While in the U.S., Nhất Hạnh visited Gethsemani Abbey to speak with the Trappist monk Thomas Merton.[37] When the South Vietnamese regime threatened to block Nhất Hạnh's reentry to the country, Merton wrote an essay of solidarity, "Nhat Hanh is my Brother".[37] In 1964, after the publication of his famous poem, "whoever is listening, be my witness: I cannot accept this war...", Nhất Hạnh was labeled an "antiwar poet" and denounced as a "pro-Communist propagandist" by the American press.[2] In 1965 he had written Martin Luther King Jr. a letter titled "In Search of the Enemy of Man".[38] During his 1966 stay in the U.S., Nhất Hạnh met King and urged him to publicly denounce the Vietnam War.[39] In 1967, King gave the speech "Beyond Vietnam: A Time to Break Silence" at Riverside Church in New York City, his first to publicly question U.S. involvement in Vietnam.[40] Later that year, King nominated Nhất Hạnh for the 1967 Nobel Peace Prize. In his nomination, King said, "I do not personally know of anyone more worthy of the Nobel Peace Prize than this gentle monk from Vietnam. His ideas for peace, if applied, would build a monument to ecumenism, to world brotherhood, to humanity".[41] King also called Nhất Hạnh "an apostle of peace and non-violence".[42] King had revealed the candidate he had chosen to nominate with a "strong request" to the prize committee, in sharp violation of Nobel traditions and protocol.[43][44] The committee did not make an award that year.[2]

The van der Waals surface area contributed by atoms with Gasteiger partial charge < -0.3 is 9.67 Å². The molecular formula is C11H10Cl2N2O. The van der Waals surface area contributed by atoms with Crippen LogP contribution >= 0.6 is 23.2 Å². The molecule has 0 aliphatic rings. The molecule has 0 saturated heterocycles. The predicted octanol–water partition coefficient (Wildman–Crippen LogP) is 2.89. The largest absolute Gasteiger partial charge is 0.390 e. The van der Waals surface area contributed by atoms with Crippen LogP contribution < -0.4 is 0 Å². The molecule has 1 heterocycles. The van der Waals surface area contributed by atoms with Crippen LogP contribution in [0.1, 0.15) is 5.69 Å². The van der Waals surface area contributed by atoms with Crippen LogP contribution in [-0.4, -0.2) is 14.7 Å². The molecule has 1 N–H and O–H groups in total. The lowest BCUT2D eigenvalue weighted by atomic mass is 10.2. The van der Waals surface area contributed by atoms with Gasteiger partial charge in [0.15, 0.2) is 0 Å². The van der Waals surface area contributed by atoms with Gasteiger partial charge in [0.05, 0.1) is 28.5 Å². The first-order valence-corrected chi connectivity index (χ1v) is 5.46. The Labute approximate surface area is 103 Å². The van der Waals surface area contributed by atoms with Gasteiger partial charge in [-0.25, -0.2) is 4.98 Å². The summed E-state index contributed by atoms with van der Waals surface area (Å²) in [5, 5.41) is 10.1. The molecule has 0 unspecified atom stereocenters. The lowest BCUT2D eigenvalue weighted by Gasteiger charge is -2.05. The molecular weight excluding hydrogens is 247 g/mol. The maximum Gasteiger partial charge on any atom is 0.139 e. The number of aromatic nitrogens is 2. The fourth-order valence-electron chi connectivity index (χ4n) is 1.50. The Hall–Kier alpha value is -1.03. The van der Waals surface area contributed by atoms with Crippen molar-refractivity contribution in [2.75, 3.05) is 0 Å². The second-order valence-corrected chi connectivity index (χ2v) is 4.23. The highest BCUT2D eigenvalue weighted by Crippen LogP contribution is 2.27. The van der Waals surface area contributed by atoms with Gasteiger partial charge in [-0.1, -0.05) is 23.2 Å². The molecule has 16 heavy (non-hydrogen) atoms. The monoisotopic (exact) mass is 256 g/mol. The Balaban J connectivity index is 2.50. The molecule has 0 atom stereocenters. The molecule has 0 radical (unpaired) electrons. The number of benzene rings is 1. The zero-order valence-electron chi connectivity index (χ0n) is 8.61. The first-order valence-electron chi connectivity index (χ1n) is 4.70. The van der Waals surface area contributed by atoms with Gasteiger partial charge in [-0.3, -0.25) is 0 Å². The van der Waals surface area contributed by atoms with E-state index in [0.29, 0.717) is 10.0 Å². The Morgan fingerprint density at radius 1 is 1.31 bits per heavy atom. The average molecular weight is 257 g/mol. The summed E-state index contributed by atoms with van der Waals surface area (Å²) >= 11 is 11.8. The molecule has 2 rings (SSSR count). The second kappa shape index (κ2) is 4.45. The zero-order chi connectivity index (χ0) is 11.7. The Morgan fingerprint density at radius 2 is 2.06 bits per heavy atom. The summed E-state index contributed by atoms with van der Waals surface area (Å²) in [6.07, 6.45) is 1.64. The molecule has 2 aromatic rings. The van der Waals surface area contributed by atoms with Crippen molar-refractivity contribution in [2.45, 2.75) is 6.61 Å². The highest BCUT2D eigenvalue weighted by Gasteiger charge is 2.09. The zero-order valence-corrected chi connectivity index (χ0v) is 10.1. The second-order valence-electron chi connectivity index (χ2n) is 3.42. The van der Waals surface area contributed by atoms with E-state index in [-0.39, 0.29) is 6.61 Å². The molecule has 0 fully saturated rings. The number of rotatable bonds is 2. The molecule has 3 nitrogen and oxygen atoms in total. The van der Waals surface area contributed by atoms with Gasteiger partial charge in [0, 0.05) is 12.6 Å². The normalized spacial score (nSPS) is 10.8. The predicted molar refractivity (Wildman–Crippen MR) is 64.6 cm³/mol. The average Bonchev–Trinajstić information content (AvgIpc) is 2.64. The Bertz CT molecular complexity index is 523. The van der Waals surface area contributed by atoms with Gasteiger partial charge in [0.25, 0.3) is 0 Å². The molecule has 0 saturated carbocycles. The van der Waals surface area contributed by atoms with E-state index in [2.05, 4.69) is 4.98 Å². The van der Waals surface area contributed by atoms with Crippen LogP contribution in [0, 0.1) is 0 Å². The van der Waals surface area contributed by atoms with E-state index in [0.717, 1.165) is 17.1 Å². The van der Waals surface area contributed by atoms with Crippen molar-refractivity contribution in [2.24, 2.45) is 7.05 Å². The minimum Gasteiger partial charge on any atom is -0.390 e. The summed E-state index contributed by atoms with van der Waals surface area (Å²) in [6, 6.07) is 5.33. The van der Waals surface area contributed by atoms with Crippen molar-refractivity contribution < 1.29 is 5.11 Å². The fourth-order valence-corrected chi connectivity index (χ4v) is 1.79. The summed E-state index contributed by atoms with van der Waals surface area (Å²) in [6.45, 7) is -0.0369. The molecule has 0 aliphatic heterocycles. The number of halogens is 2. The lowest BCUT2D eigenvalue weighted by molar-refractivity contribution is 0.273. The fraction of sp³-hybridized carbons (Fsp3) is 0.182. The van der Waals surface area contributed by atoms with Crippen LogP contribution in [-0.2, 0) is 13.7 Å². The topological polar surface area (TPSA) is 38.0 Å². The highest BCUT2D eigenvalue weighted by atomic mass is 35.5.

Deer Park Monastery in California

Refuge in FranceEdit

Nhất Hạnh moved to Paris in 1966.[14] He became the chair of the Vietnamese Buddhist Peace Delegation.[14]

In 1969, Nhất Hạnh established the Unified Buddhist Church (Église Bouddhique Unifiée) in France (not a part of the Unified Buddhist Church of Vietnam). In 1975, he formed the Sweet Potatoes Meditation Centre at Fontvannes, in the Foret d’Othe, near Troyes in Aube province southeast of Paris.[13] For the next seven years, he focused on writing, and completed The Miracle of Mindfulness, The Moon Bamboo, and The Sun My Heart.[13]

Nhất Hạnh began teaching mindfulness in the mid-1970s with his books, particularly The Miracle of Mindfulness (1975), serving as the main vehicle for his early teachings.[45] In an interview for On Being, he said that The Miracle of Mindfulness was "written for our social workers, first, in Vietnam, because they were living in a situation where the danger of dying was there every day. So out of compassion, out of a willingness to help them to continue their work, The Miracle of Mindfulness was written as a manual practice. And after that, many friends in the West, they think that it is helpful for them, so we allow it to be translated into English."[46]

Campaign to help boat people and expulsion from SingaporeEdit

When the North Vietnamese army took control of the south in 1975, Nhất Hạnh was denied permission to return to Vietnam,[14] and the communist government banned his publications.[13] He soon began to lead efforts to help rescue Vietnamese boat people in the Gulf of Siam,[47] eventually stopping under pressure from the governments of Thailand and Singapore.[48]

Recounting his experience years later, Nhất Hạnh said he was in Singapore attending a conference on religion and peace when he discovered the plight of the suffering of the boat people:[20]